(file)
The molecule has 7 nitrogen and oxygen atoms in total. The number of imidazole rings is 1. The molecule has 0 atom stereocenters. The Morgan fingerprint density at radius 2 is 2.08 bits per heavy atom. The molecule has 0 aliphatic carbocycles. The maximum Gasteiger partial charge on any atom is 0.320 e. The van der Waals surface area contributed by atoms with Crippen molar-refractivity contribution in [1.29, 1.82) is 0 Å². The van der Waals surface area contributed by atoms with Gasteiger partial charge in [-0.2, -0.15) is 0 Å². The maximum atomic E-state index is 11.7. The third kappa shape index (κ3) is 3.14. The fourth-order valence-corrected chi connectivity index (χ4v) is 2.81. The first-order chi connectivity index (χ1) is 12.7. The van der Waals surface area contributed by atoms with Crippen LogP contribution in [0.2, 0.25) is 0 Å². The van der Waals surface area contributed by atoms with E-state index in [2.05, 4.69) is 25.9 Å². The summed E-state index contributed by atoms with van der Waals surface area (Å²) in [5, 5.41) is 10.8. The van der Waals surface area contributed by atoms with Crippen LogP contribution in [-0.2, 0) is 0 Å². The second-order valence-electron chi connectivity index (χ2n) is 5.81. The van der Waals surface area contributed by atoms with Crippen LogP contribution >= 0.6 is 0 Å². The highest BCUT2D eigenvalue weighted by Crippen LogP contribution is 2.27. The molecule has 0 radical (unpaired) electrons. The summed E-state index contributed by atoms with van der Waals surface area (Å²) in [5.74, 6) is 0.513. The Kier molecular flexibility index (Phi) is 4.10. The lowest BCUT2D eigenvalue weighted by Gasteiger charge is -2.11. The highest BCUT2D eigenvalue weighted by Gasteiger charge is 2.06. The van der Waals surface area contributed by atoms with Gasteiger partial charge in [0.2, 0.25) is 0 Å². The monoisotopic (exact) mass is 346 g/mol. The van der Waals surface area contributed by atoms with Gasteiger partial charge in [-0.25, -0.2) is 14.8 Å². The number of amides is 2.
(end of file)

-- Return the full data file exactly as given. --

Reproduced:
The molecule has 7 nitrogen and oxygen atoms in total. The number of imidazole rings is 1. The molecule has 0 atom stereocenters. The Morgan fingerprint density at radius 2 is 2.08 bits per heavy atom. The molecule has 0 aliphatic carbocycles. The maximum Gasteiger partial charge on any atom is 0.320 e. The van der Waals surface area contributed by atoms with Crippen molar-refractivity contribution in [1.29, 1.82) is 0 Å². The van der Waals surface area contributed by atoms with Gasteiger partial charge in [-0.2, -0.15) is 0 Å². The maximum atomic E-state index is 11.7. The third kappa shape index (κ3) is 3.14. The fourth-order valence-corrected chi connectivity index (χ4v) is 2.81. The first-order chi connectivity index (χ1) is 12.7. The van der Waals surface area contributed by atoms with Crippen LogP contribution in [0.2, 0.25) is 0 Å². The van der Waals surface area contributed by atoms with E-state index in [2.05, 4.69) is 25.9 Å². The summed E-state index contributed by atoms with van der Waals surface area (Å²) in [5, 5.41) is 10.8. The van der Waals surface area contributed by atoms with Crippen LogP contribution in [-0.2, 0) is 0 Å². The second-order valence-electron chi connectivity index (χ2n) is 5.81. The van der Waals surface area contributed by atoms with Crippen LogP contribution >= 0.6 is 0 Å². The highest BCUT2D eigenvalue weighted by Crippen LogP contribution is 2.27. The molecule has 0 radical (unpaired) electrons. The summed E-state index contributed by atoms with van der Waals surface area (Å²) in [5.74, 6) is 0.513. The Kier molecular flexibility index (Phi) is 4.10. The lowest BCUT2D eigenvalue weighted by Gasteiger charge is -2.11. The highest BCUT2D eigenvalue weighted by Gasteiger charge is 2.06. The van der Waals surface area contributed by atoms with Gasteiger partial charge in [0.2, 0.25) is 0 Å². The monoisotopic (exact) mass is 346 g/mol. The van der Waals surface area contributed by atoms with Gasteiger partial charge in [-0.25, -0.2) is 14.8 Å². The number of amides is 2.